The Murder of Agnes Wanjiru
The Sunday Times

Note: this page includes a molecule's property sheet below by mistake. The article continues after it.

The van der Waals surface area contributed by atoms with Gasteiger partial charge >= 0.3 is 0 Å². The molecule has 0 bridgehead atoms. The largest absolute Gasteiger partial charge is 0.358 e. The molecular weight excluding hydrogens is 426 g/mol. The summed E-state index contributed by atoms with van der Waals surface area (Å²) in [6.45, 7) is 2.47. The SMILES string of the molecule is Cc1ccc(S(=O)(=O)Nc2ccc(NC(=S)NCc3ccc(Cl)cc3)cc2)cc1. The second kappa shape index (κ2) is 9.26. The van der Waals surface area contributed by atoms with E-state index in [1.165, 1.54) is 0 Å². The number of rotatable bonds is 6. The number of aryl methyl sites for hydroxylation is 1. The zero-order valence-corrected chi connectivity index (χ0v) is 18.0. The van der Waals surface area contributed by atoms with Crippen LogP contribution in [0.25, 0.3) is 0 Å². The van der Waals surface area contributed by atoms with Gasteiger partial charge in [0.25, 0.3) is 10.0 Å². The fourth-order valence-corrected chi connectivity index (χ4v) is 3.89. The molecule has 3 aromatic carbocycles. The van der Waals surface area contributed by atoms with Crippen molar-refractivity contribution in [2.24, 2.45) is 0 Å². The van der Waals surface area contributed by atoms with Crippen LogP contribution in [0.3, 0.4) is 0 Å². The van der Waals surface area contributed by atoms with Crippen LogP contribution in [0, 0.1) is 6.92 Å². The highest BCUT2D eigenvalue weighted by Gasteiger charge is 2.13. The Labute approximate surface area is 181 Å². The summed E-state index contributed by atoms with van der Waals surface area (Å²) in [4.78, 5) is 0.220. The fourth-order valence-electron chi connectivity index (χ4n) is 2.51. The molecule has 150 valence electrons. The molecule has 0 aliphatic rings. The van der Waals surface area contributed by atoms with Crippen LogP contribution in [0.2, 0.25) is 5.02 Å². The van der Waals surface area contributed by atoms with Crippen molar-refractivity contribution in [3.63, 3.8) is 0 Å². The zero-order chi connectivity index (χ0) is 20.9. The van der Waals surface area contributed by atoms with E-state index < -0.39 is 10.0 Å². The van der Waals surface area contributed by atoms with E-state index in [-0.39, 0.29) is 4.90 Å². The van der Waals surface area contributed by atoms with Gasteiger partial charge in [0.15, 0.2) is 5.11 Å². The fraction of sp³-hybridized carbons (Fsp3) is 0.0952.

We obtained a leak of police documents out of Kenya relating to the original 2012 inquiry into the murder. Hundreds of documents, including witness statements, correspondence between the police and British Army, and post-mortem reports, allowed us to then piece together Agnes’s final movements on the day she went missing. It also gave us the names of the people present at the Lion’s Court Hotel on the night she disappeared, including soldiers and hotel staff. Our reporters tracked down Agnes Wanjiru's family in Nanyuki, Kenya, last year, who gave us their interview. They said a fresh inquiry was being carried out by Kenya's DCI – the country’s FBI equivalent. With their help, we obtained court documents relating to an inquest for Agnes where a Kenyan judge ruled that Agnes had been murdered by British soldiers. Using the information provided by the investigation files and inquest documents, we were able to identify and approach more than 60 witnesses in the case, many of whom were British soldiers from the Duke of Lancaster Regiment. We tracked down and interviewed hotel workers, family members, close friends who were with Agnes on the night, as well as Kenyan police officers, British soldiers and British army officers. A vital breakthrough came when our sources provided the name of a soldier who was said to be a direct eyewitness to the killing – Soldier Y. Soldier Y provided us with his interview – implicating Soldier X, giving detailed eyewitness testimony on what really happened at the hotel on the night Agnes went missing. He confessed that Soldier X had shown him the body in a septic tank on the grounds on the hotel. When he reported it to his superiors in the regiment, he was ordered to keep quiet. The Duke of Lancaster Regiment, he alleged, had covered up the murder for the last decade. Our reporting led Ben Wallace, the Defence Secretary, to issue a blanket ban on British soldiers from paying for sex in foreign countries, in a story which had diplomatic ramifications for the UK and Kenya. The Kenyan authorities have vowed to bring the British soldier to justice, in a shocking case of murder, abuse, cover up and incompetence. This was a good old-fashioned newspaper investigation – which saw the two reporters working hard, approaching hundreds of people on the doorstep, developing sources in the regiment and with Kenyan authorities, in order to piece together the truth of what really happened.